...there's no way for what I deem sensible money to source a meter that will continually monitor CO2 levels in the aquarium.
I think the "continual" bit is the issue. Any system that works by the continual leakage of ions is going to give problems long term, so you really need to use a solid state option, and to keep it isolated from electrical interference (like Marcel's @zozo
You can get "standard" meters and probes that will give you accurate measurements, but you really need to re-calibrate them fairly regularly, and store the electrode in the appropriate storage solution.
If you have very heavily carbonate buffered water (or very salt rich water) then the problem lessens, as you move towards pure H2O the problem intensifies. The issue then is that you then know the pH is going to be pretty close to pH8 in heavily carbonate buffered water, and it isn't going to change very much.
Because I use rain-water (about 120 microS), I'm not a CO2 user, run low nutrient and have very "weedy" tanks, I can predict the pH level in the tanks, but they don't really tell me anything that I didn't already know. During the photoperiod the tank is fully saturated with oxygen,CO2 depleted and the pH is somewhere around pH8, first thing in the morning it is around pH7 (more CO2, less O2). I have shell attrition on the snails, so sometimes pH must dip below pH7. As flow reduces the amplitude of the variation will rise. It is back to <"the pond
The <"Sands-Jensen paper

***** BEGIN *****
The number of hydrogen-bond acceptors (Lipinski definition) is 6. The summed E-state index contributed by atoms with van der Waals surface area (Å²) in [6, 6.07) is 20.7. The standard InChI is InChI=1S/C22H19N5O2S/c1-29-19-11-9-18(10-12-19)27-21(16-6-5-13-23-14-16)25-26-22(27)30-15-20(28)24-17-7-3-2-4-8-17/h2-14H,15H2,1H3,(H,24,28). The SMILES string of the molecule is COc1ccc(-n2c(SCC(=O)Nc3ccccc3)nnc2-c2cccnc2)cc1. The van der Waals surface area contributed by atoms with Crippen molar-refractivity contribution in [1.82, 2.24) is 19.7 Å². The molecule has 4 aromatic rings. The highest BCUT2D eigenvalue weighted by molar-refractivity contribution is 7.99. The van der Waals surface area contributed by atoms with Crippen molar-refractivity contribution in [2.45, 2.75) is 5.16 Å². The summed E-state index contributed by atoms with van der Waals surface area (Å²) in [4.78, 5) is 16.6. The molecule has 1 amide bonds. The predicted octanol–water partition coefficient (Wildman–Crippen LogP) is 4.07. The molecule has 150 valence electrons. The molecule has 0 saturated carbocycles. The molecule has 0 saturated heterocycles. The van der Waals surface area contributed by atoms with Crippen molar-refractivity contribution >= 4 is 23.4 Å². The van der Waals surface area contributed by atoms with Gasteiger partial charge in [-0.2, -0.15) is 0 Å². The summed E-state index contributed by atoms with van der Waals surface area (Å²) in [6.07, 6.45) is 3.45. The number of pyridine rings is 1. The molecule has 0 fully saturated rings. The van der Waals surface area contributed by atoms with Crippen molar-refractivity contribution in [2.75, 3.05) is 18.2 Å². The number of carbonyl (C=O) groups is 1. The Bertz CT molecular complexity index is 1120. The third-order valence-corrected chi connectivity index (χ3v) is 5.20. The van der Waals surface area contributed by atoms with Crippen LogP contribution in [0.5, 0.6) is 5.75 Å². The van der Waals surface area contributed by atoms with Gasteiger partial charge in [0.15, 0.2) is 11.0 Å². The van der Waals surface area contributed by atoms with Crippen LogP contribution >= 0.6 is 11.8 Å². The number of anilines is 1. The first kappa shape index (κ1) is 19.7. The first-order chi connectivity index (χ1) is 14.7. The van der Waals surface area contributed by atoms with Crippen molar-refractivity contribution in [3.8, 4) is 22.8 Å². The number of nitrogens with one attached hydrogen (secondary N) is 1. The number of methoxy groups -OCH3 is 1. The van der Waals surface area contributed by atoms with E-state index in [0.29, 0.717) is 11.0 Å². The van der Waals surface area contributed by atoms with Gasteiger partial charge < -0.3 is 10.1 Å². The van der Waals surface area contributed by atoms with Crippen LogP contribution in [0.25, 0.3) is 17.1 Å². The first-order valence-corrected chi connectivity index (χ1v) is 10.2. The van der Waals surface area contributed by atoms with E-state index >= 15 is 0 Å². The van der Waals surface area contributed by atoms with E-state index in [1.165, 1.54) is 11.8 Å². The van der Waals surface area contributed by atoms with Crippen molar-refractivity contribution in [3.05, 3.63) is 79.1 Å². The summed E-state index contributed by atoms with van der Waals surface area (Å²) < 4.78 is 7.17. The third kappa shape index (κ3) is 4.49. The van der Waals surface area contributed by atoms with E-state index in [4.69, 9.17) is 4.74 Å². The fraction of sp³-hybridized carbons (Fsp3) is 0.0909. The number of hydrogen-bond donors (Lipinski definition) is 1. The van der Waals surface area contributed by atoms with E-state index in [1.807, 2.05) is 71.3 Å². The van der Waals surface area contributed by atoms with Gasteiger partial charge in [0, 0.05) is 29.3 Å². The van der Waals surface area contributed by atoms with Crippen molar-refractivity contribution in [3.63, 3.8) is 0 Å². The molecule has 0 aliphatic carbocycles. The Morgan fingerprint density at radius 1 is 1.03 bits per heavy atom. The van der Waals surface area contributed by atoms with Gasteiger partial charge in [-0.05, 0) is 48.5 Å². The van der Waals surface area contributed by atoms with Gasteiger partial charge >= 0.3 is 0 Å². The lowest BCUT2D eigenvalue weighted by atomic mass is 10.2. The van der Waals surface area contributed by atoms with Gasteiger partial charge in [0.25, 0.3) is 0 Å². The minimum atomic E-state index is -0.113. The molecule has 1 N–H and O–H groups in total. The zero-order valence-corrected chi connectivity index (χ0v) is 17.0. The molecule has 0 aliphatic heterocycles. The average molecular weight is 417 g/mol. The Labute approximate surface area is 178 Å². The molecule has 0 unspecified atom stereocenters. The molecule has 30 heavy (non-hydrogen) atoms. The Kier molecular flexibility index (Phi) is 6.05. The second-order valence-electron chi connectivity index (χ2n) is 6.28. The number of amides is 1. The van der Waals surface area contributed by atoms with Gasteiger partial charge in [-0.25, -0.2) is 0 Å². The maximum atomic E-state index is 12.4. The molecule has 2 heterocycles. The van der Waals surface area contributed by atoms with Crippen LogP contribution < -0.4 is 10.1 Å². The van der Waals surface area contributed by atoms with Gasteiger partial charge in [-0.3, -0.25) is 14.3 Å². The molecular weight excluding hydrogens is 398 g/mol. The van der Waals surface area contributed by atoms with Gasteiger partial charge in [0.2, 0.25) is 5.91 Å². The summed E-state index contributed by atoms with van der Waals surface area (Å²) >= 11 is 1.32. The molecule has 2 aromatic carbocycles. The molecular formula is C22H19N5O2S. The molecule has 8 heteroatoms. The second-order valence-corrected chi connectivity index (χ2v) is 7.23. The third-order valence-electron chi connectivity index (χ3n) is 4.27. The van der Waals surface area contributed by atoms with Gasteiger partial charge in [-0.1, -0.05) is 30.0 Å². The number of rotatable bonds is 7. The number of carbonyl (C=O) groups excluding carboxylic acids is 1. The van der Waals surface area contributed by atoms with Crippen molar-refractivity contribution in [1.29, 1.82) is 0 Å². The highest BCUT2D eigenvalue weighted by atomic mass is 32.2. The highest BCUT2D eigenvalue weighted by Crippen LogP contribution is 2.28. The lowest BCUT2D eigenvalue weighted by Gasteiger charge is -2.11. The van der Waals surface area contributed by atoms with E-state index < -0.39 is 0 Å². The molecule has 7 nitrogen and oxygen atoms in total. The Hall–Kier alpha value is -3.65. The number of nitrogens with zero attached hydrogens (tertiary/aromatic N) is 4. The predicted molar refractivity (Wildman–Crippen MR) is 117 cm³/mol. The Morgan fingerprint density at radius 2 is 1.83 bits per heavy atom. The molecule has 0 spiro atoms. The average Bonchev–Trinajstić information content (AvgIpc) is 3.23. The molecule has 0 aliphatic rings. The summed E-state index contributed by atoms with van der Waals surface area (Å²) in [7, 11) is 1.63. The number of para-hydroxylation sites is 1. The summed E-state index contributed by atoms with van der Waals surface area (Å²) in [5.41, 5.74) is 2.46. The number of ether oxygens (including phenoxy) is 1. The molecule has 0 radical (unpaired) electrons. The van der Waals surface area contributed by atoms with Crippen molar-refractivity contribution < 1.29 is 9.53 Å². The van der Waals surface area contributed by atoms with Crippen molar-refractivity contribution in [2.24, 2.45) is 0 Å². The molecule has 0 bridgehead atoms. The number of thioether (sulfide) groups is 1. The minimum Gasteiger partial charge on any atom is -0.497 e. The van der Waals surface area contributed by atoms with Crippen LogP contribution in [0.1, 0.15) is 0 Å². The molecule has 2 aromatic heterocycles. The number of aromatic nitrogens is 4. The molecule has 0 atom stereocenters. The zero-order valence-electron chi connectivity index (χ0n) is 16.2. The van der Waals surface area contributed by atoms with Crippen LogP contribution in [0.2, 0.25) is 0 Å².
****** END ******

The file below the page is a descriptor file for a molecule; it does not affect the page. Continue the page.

">, linked into <"latest pH profiles
">, makes interesting reading.
Some methodology bits
When I started searching for a standard set of methods, and parameters, that allowed you to characterise the health of your aquarium I actually started with pH, because it is so important. I hadn't realise how much pH would vary over a day, and I didn't know that CO2 injection was a thing.
When I found out about the pH drop from CO2 injection I knew I needed to look at pH measurement and stability slightly differently and after a while I began to think that actually I needed to abandon pH measurement all together, which led me to looking at conductivity, nothing like as useful, but easily consistently measurable with relatively cheap kit.
It was the same with nitrate (NO3) measurement, I really want to know what NO3 levels were in the tanks, but it rapidly became apparent that there were issues with NO3 measurement. That was what why I went back to the Lemna
bioassay, re-configured as the <"Duckweed Index